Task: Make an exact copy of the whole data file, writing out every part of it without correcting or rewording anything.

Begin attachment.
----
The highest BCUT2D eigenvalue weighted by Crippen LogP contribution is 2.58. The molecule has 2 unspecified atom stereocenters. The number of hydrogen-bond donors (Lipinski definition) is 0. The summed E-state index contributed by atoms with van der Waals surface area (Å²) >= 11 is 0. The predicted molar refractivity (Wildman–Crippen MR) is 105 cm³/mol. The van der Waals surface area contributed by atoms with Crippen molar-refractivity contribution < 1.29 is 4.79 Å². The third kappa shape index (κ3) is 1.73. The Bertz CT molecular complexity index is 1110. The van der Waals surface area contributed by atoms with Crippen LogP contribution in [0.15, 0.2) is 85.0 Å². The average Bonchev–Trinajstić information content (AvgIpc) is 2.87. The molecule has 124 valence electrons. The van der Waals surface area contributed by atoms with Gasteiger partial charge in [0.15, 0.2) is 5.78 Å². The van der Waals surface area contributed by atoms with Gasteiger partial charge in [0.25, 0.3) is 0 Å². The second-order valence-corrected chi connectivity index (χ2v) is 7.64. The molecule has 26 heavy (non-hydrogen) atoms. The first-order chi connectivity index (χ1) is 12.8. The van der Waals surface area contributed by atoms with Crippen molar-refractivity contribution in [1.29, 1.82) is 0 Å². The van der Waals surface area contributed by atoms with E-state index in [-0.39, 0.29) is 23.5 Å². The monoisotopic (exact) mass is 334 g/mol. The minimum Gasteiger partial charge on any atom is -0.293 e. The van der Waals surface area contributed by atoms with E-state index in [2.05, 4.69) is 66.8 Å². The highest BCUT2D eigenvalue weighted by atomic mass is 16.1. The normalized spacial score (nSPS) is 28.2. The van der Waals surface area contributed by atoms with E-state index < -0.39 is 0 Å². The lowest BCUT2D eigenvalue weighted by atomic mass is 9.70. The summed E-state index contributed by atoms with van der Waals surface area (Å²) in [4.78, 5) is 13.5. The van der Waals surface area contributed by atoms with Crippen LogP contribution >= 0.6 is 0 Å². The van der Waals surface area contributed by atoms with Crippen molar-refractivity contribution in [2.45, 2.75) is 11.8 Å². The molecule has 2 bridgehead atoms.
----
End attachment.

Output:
The highest BCUT2D eigenvalue weighted by Crippen LogP contribution is 2.58. The molecule has 2 unspecified atom stereocenters. The number of hydrogen-bond donors (Lipinski definition) is 0. The summed E-state index contributed by atoms with van der Waals surface area (Å²) >= 11 is 0. The predicted molar refractivity (Wildman–Crippen MR) is 105 cm³/mol. The van der Waals surface area contributed by atoms with Crippen molar-refractivity contribution < 1.29 is 4.79 Å². The third kappa shape index (κ3) is 1.73. The Bertz CT molecular complexity index is 1110. The van der Waals surface area contributed by atoms with Crippen LogP contribution in [0.15, 0.2) is 85.0 Å². The average Bonchev–Trinajstić information content (AvgIpc) is 2.87. The molecule has 124 valence electrons. The van der Waals surface area contributed by atoms with Gasteiger partial charge in [0.15, 0.2) is 5.78 Å². The van der Waals surface area contributed by atoms with Gasteiger partial charge in [0.25, 0.3) is 0 Å². The second-order valence-corrected chi connectivity index (χ2v) is 7.64. The molecule has 26 heavy (non-hydrogen) atoms. The first-order chi connectivity index (χ1) is 12.8. The van der Waals surface area contributed by atoms with Crippen molar-refractivity contribution in [1.29, 1.82) is 0 Å². The van der Waals surface area contributed by atoms with E-state index in [-0.39, 0.29) is 23.5 Å². The monoisotopic (exact) mass is 334 g/mol. The minimum Gasteiger partial charge on any atom is -0.293 e. The van der Waals surface area contributed by atoms with E-state index in [2.05, 4.69) is 66.8 Å². The highest BCUT2D eigenvalue weighted by atomic mass is 16.1. The normalized spacial score (nSPS) is 28.2. The van der Waals surface area contributed by atoms with E-state index < -0.39 is 0 Å². The lowest BCUT2D eigenvalue weighted by atomic mass is 9.70. The summed E-state index contributed by atoms with van der Waals surface area (Å²) in [4.78, 5) is 13.5. The van der Waals surface area contributed by atoms with Crippen LogP contribution >= 0.6 is 0 Å². The van der Waals surface area contributed by atoms with Crippen molar-refractivity contribution in [2.45, 2.75) is 11.8 Å². The molecule has 2 bridgehead atoms.